End of Life Wishes, Paw Pals, Volunteers

Decades Didn’t Diminish VITAS Patient’s Bond With Horses

June 10, 2019
The team stands behind Roy as he touches Colin, a grey male horse, at a stable

Madison Aguilar (left) and Abbi Bentz (right) stand with VITAS social worker Kathleen Dawson and volunteer manager Gayle Stevens as Roy engages with Colin.

By all accounts, the weather was perfect as Abbi Bentz, RN, and VITAS patient Roy Johnson drove down the gravel road together toward a farm several miles from Roy’s assisted living facility.

Roy didn’t notice the picturesque sky dotted with cotton-white clouds. The 95-year-old man is blind, unable to tell light from dark. Even if he could have seen the Loxahatchee, Florida landscape, he may not have paid much attention to its beauty—Roy’s trip had a singular focus: to mingle with a horse for the first time since 1966.

But this amazing trip wouldn’t have happened at all without a bit of serendipity and a long-standing friendship.

It Started With a Discussion About Derby Day

Abbi, a home care nurse, became a VITAS Paw Pals® volunteer after hearing about the program from VITAS Volunteer Manager Gayle Stevens. The women have known each other for more than 15 years.

Abbi and her dog Lady began visiting VITAS patients throughout the Palm Beach area, and eventually, Gayle asked if she could pay a visit to a patient who lived down the road from Abbi.

“When you’re working with a patient who is facing the end of life, and they share their limited time with you, and share their stories—it’s very special.”

That’s how Abbi first met Roy, coincidentally a week before the high holy day of horse racing: the Kentucky Derby. When the race came up in conversation, Roy told her about the time he had gone to Churchill Downs to watch the Derby, and how he had grown up working closely with horses.

“You would watch him, and the way he moves his hands, his facial expressions, and his body movements, it’s like he’s reliving these experiences inside his head,” Abbi said. “It’s like he’s watching the past happen while he’s talking about horses.”

As an equestrian hobbyist herself, Abbi was inspired by Roy’s passion for the animals. So she reached out to a friend who owned a small horse farm and arranged a visit.

‘Literally Nostril to Nostril’

Late in the morning of May 20, Abbi and Roy arrived at Manny Aguilar’s farm, where a farrier was busy shoeing one of the five horses that live there.

Roy and Colin were nose to nose

Roy and Colin connect on sunny afternoon in Loxahatchee, Florida.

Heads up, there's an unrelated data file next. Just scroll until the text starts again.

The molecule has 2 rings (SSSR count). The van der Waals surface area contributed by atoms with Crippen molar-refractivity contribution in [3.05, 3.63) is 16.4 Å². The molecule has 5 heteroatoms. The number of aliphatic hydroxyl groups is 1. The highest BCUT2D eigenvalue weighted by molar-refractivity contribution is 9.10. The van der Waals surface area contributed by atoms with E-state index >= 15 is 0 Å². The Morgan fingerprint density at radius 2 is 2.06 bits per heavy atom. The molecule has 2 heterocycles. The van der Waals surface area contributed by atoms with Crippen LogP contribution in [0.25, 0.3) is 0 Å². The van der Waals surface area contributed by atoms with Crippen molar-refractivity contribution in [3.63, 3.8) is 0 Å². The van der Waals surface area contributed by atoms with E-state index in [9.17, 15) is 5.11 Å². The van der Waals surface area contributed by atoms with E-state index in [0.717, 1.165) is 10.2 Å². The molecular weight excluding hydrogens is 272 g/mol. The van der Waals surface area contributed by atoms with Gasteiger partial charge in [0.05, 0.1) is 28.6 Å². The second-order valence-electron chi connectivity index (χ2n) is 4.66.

Abbi pushed Roy in his wheelchair closer so he could take in the sounds and smells of the once-familiar work.

Roy was clearly excited to be back in his element, and he recalled being a child and watching the farrier work on his family’s farm. But that was nothing compared to the thrill of meeting the next horse: Colin, a freckled grey male.

Their connection, Abbi says, was instant. As soon as Roy was within reach, Colin began nuzzling him.

“There was a moment when Colin put his head down beside Roy, and they were smelling each other, literally nostril to nostril,” Abbi recalls. “Knowing horses and how they interact with people, I could tell Colin just knew Roy was a horse person.”

Why VITAS Volunteers Matter So Much

Connections between horses and people aren’t particularly common in hospice, but connections between VITAS volunteers and patients are, and from these relationships, wonderful and unexpected opportunities may arise for both patient and volunteer.

For the former, it could be as simple as a day on a farm. For the latter, it’s often a sense of fulfillment rarely found elsewhere.

“I’ve done a lot of volunteer work throughout my life. When you’re working with a patient who is facing the end of life, and they share their limited time with you, and share their stories—it’s very special,” Abbi says. “I take it very seriously to know that, in some way, I help them live on through the memories we make together and the memories they share.”

A team member at the farm holds Roy's hands to show him how to touch the horses

Manny Aguilar introduces 95-year-old Roy Johnson to the first horse he’s felt since 1966, thanks to the help of volunteer Abbi Bentz and his VITAS care team.

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